- On “self-care” (quoting Leah Lakshmi Piepzna-Samarasinha): “It’s not about self-care—it’s about collective care. Collective care means shifting our organizations to be ones where people feel fine if they get sick, cry, have needs, start late because the bus broke down, move slower, ones where there’s food at meetings, people work from home—and these aren’t things we apologize for. It is the way we do the work, which centers disabled-femme-of-color ways of being in the world, where many of us have often worked form our sickbeds, our kid beds, or our too-crazy-to-go-out-today beds. Where we actually care for each other and don’t leave each other behind. Which is what we started with, right?” (pg. 46)
- On resting as defiance: “It disrupts grind culture’s spinning wheels. There is power in the slowdown. When you slow down, you rest; when you rest, you self-reflect; when you self-reflect, you begin to question, which in turn disrupts the culture of grinding.” (pg. 80)
- On quiet-as-resistance (quoting Kevin Quashie’s The Sovereignty of Quiet, with reference to Black social justice movements): “Quiet is often used interchangeably with silence or stillness…Quiet instead is a metaphor for the full range of one’s inner life, wants, desires, ambitions, hungers, vulnerabilities, fears, the inner life is not apolitical or without social value….It has its own sovereignty, it is hard to see, even harder to describe, but no less potent and inevitable.” (pg. 81)
🧠 Brain Tickles
- Tricia Hersey’s work with the Nap Ministry (and book, Rest is Resistance: A Manifesto).
- The history of “[sleep temples](https://en.wikipedia.org/wiki/Sleep_temple#:~:text=Sleep temples (also known as,sun god Ra at Heliopolis.)” and “dream temples” in Africa and throughout the Mediterranean. In Egypt, these were hospitals of sorts—treating ailments through chanting, fasting, hypnosis, and sleep (in order to conjure dreams for healing).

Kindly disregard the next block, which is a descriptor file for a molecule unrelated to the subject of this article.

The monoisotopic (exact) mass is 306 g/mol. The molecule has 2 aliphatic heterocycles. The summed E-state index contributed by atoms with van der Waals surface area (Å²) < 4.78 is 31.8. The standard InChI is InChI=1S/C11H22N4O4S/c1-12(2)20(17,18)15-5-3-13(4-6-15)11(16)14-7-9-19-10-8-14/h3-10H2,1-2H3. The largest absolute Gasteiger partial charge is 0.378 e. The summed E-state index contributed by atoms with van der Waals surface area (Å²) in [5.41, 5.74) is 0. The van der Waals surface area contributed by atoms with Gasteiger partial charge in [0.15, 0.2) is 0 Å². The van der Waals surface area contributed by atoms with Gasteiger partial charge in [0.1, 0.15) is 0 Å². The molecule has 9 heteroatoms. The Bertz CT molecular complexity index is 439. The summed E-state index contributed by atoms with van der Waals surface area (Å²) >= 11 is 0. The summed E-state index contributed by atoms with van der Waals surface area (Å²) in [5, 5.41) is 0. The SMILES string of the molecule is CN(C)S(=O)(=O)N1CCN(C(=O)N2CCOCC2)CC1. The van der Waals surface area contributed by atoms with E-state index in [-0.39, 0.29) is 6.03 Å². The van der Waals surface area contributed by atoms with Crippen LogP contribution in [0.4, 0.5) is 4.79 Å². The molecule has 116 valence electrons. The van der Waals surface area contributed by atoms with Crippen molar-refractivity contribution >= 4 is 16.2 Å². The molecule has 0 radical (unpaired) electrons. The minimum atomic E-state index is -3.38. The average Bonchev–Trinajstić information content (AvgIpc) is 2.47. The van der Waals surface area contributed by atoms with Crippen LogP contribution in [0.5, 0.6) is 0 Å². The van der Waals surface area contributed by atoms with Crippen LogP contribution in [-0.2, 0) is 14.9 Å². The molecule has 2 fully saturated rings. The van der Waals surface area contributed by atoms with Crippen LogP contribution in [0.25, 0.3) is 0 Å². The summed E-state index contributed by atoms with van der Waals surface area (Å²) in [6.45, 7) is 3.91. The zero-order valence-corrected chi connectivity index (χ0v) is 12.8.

- Forest bathing (shinrin-yoku) the practice of walking in forests to clear the mind and connect with nature, originally conceived in Japan to avoid burnout and combat the effects of overwork.
- “Brain washing” through smell; natural aromas quickly calm down the nervous system; they are a powerful therapy because they are so evocative of place and time in our memory.
🍎 Ideas and Excerpts for Teaching and Learning
There are so many activities that relate to social-emotional learning and holistic education. The term “self-care” is well-worn and I have seen the same strategies recommended in many corners—deep breathing, a nature walk, drinking enough water, etc (all good, by the way!) But Archer provides a wealth of other strategies in this book, encouraging readers to create their own “toolkits”. Some highlights that would be easy to incorporate/recommend for students:
- Archer cites the work of Dr. Saundra Dalton-Smith, who outlines a framework for the “rest revolution”—highlighting seven forms of rest: physical, mental, emotional, spiritual, social, sensory, creative. She offers a free “rest quiz” to locate the types of rest you most need to attend to.
- I think there is a beautiful opportunity to connect some of the activities around “core values” to this book. Archer has a journal reflection that prompts people to think of their core values and then what the “highest expression of honoring these values” would look like in daily life. Then, to outline what one prefers to do to honor it (activities that bring joy connected to the value), what one is willing to allow but does not prefer (norms and tasks that are necessary but not enjoyable), and what one will not allow (i.e. activities, norms and environments that would negate the value entirely). An example of response to this prompt can be found on page 126.
- The templates for ancestor acknowledgment and land acknowledgment (pp. 34-40) would be powerful connectors for communities of students to better appreciate each others’ experiences and perspectives, and the land they share in common.